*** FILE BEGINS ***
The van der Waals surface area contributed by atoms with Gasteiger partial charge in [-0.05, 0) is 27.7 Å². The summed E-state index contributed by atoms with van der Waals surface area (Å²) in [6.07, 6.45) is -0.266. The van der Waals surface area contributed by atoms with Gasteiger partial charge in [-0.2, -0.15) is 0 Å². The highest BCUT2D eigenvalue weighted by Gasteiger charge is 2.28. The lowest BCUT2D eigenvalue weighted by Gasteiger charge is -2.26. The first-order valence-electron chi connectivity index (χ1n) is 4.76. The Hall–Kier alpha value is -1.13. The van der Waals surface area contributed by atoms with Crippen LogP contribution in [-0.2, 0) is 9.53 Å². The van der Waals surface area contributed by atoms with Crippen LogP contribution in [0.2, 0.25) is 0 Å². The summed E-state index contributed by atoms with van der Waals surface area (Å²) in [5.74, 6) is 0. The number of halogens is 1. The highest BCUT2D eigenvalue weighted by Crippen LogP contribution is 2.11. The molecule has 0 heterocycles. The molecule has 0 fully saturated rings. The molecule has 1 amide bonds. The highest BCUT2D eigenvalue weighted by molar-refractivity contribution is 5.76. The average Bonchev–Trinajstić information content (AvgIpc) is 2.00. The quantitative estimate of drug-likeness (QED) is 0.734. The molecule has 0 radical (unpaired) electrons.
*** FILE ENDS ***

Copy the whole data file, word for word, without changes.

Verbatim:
The van der Waals surface area contributed by atoms with Gasteiger partial charge in [-0.05, 0) is 27.7 Å². The summed E-state index contributed by atoms with van der Waals surface area (Å²) in [6.07, 6.45) is -0.266. The van der Waals surface area contributed by atoms with Gasteiger partial charge in [-0.2, -0.15) is 0 Å². The highest BCUT2D eigenvalue weighted by Gasteiger charge is 2.28. The lowest BCUT2D eigenvalue weighted by Gasteiger charge is -2.26. The first-order valence-electron chi connectivity index (χ1n) is 4.76. The Hall–Kier alpha value is -1.13. The van der Waals surface area contributed by atoms with Crippen LogP contribution in [-0.2, 0) is 9.53 Å². The van der Waals surface area contributed by atoms with Crippen LogP contribution in [0.2, 0.25) is 0 Å². The summed E-state index contributed by atoms with van der Waals surface area (Å²) in [5.74, 6) is 0. The number of halogens is 1. The highest BCUT2D eigenvalue weighted by Crippen LogP contribution is 2.11. The molecule has 0 heterocycles. The molecule has 0 fully saturated rings. The molecule has 1 amide bonds. The highest BCUT2D eigenvalue weighted by molar-refractivity contribution is 5.76. The average Bonchev–Trinajstić information content (AvgIpc) is 2.00. The quantitative estimate of drug-likeness (QED) is 0.734. The molecule has 0 radical (unpaired) electrons.